Mrs Daffodil’s Aide-memoire:  Given these alarmingly exacting requirements for beauty, Mrs Daffodil wonders how the prettier parlour-maids have kept up their looks merely with a basin and jug and a weekly bath? Even ladies of leisure would surely undo any beneficient effects of bathing by the sheer quantity of their immersions, inevitably leading to the usual wrinkling of the fingertips, multiplied over the entire submersed epidermis in a very aging fashion.

And then there are the heavy attendant expenses:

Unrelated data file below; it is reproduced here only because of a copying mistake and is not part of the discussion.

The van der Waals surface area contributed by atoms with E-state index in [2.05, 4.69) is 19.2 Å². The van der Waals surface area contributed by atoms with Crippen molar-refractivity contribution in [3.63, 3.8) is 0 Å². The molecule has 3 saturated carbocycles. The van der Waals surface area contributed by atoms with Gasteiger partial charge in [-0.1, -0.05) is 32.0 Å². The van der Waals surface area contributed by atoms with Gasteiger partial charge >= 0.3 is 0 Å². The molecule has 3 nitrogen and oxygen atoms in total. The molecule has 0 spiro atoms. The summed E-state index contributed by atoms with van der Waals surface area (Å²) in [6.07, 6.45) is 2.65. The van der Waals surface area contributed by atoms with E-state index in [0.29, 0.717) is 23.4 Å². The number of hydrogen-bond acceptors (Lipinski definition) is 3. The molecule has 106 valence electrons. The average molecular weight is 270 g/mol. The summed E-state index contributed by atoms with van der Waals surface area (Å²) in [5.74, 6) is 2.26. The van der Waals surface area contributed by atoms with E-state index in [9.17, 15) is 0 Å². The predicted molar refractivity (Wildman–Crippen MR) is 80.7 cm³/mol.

Since Anna Held, the professional beauty, was sued by a New York dairyman for the cost of some three hundred quarts of milk she had ordered for bathing purposes, New York society has become convinced that the milk bath is a great beautifier, and now a philanthropist has come forward with a plan to establish a place where this luxury can be obtained by whomsoever has the price to play for it. He is a wealthy man, and is going to realize his plan on an elaborate scale. On the first floor of the building he has secured on Thirty-fourth street, the apartments for gentleman will be located. Just off form the entrance will be a smoking room, back of it will be a cafe, and in the extreme rear will be the baths. The two floors above will be devoted to ladies. The bath apartment will consist of two rooms. The rub alcove will be tiled and walled with the marble. Adjoining will be a cosy little sleeping room with luxurious divans, mirrors, and all the accessories of milady’s toilet. The ladies will also have their smoking room, where they can sit swathed in sheets and puff away at a fragrant Oriental cigarette. The luxury, however, will be only for the rich. The tubs will hold about seventy quarts of milk, and at the current price this item alone foots up to three dollars and fifty cents. Then there will be other incidentals which will run the bill up to very near the ten-dollar mark. For those who desire to spend even more money on this sybaritic luxury, the proprietor propose to construct on the second and third floors two large pools, with a capacity sufficient to permit swimming and floating. These tanks will be rented out to parties who series to give a social function in milk. Denver [CO] Post 26 November 1896: p. 4